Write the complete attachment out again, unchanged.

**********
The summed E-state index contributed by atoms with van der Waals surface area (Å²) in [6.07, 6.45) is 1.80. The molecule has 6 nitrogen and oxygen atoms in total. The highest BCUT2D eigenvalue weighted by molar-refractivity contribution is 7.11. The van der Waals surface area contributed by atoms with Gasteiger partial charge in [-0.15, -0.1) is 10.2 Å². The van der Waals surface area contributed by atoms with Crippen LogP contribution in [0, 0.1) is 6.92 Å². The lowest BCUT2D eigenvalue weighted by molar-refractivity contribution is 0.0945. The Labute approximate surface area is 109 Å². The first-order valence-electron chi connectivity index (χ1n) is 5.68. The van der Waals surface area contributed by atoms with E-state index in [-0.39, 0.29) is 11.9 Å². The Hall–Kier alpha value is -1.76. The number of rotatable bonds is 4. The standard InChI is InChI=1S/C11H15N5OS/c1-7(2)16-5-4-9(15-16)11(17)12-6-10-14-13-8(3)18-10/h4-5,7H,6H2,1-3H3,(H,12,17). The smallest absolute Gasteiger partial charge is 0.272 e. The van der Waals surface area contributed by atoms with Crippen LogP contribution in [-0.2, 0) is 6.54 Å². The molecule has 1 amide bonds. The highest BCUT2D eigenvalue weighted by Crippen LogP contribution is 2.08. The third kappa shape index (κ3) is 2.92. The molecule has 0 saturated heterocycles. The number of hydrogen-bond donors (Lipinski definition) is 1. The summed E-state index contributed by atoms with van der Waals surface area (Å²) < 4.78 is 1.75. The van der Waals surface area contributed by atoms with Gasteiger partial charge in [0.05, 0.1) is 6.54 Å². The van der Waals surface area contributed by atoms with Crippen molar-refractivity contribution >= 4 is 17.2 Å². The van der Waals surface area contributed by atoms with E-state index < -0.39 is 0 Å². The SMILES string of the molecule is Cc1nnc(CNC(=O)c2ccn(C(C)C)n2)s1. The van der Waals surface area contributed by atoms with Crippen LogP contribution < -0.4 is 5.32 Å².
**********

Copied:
The summed E-state index contributed by atoms with van der Waals surface area (Å²) in [6.07, 6.45) is 1.80. The molecule has 6 nitrogen and oxygen atoms in total. The highest BCUT2D eigenvalue weighted by molar-refractivity contribution is 7.11. The van der Waals surface area contributed by atoms with Gasteiger partial charge in [-0.15, -0.1) is 10.2 Å². The van der Waals surface area contributed by atoms with Crippen LogP contribution in [0, 0.1) is 6.92 Å². The lowest BCUT2D eigenvalue weighted by molar-refractivity contribution is 0.0945. The Labute approximate surface area is 109 Å². The first-order valence-electron chi connectivity index (χ1n) is 5.68. The van der Waals surface area contributed by atoms with E-state index in [-0.39, 0.29) is 11.9 Å². The Hall–Kier alpha value is -1.76. The number of rotatable bonds is 4. The standard InChI is InChI=1S/C11H15N5OS/c1-7(2)16-5-4-9(15-16)11(17)12-6-10-14-13-8(3)18-10/h4-5,7H,6H2,1-3H3,(H,12,17). The smallest absolute Gasteiger partial charge is 0.272 e. The van der Waals surface area contributed by atoms with Crippen LogP contribution in [-0.2, 0) is 6.54 Å². The molecule has 1 amide bonds. The highest BCUT2D eigenvalue weighted by Crippen LogP contribution is 2.08. The third kappa shape index (κ3) is 2.92. The molecule has 0 saturated heterocycles. The number of hydrogen-bond donors (Lipinski definition) is 1. The summed E-state index contributed by atoms with van der Waals surface area (Å²) < 4.78 is 1.75. The van der Waals surface area contributed by atoms with Gasteiger partial charge in [0.05, 0.1) is 6.54 Å². The van der Waals surface area contributed by atoms with Crippen molar-refractivity contribution >= 4 is 17.2 Å². The van der Waals surface area contributed by atoms with E-state index < -0.39 is 0 Å². The SMILES string of the molecule is Cc1nnc(CNC(=O)c2ccn(C(C)C)n2)s1. The van der Waals surface area contributed by atoms with Crippen LogP contribution < -0.4 is 5.32 Å².